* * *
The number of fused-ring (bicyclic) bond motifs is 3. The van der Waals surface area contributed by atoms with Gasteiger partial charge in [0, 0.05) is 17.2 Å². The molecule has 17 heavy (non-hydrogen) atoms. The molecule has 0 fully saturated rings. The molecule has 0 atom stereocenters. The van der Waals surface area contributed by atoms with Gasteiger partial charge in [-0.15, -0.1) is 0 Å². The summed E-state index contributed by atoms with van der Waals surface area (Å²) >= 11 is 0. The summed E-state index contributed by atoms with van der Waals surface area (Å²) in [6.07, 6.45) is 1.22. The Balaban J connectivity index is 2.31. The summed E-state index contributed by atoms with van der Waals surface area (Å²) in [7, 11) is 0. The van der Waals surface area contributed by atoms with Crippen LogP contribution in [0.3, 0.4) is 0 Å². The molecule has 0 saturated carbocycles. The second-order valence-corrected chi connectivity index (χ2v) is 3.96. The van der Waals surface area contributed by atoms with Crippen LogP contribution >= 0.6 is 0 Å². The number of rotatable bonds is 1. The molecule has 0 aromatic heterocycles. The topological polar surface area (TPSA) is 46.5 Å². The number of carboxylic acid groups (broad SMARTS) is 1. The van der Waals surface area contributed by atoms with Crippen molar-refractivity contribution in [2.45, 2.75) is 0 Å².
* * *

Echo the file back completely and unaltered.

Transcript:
The number of fused-ring (bicyclic) bond motifs is 3. The van der Waals surface area contributed by atoms with Gasteiger partial charge in [0, 0.05) is 17.2 Å². The molecule has 17 heavy (non-hydrogen) atoms. The molecule has 0 fully saturated rings. The molecule has 0 atom stereocenters. The van der Waals surface area contributed by atoms with Gasteiger partial charge in [-0.15, -0.1) is 0 Å². The summed E-state index contributed by atoms with van der Waals surface area (Å²) >= 11 is 0. The summed E-state index contributed by atoms with van der Waals surface area (Å²) in [6.07, 6.45) is 1.22. The Balaban J connectivity index is 2.31. The summed E-state index contributed by atoms with van der Waals surface area (Å²) in [7, 11) is 0. The van der Waals surface area contributed by atoms with Crippen LogP contribution in [0.3, 0.4) is 0 Å². The molecule has 0 saturated carbocycles. The second-order valence-corrected chi connectivity index (χ2v) is 3.96. The van der Waals surface area contributed by atoms with Crippen LogP contribution >= 0.6 is 0 Å². The number of rotatable bonds is 1. The molecule has 0 aromatic heterocycles. The topological polar surface area (TPSA) is 46.5 Å². The number of carboxylic acid groups (broad SMARTS) is 1. The van der Waals surface area contributed by atoms with Crippen molar-refractivity contribution in [2.45, 2.75) is 0 Å².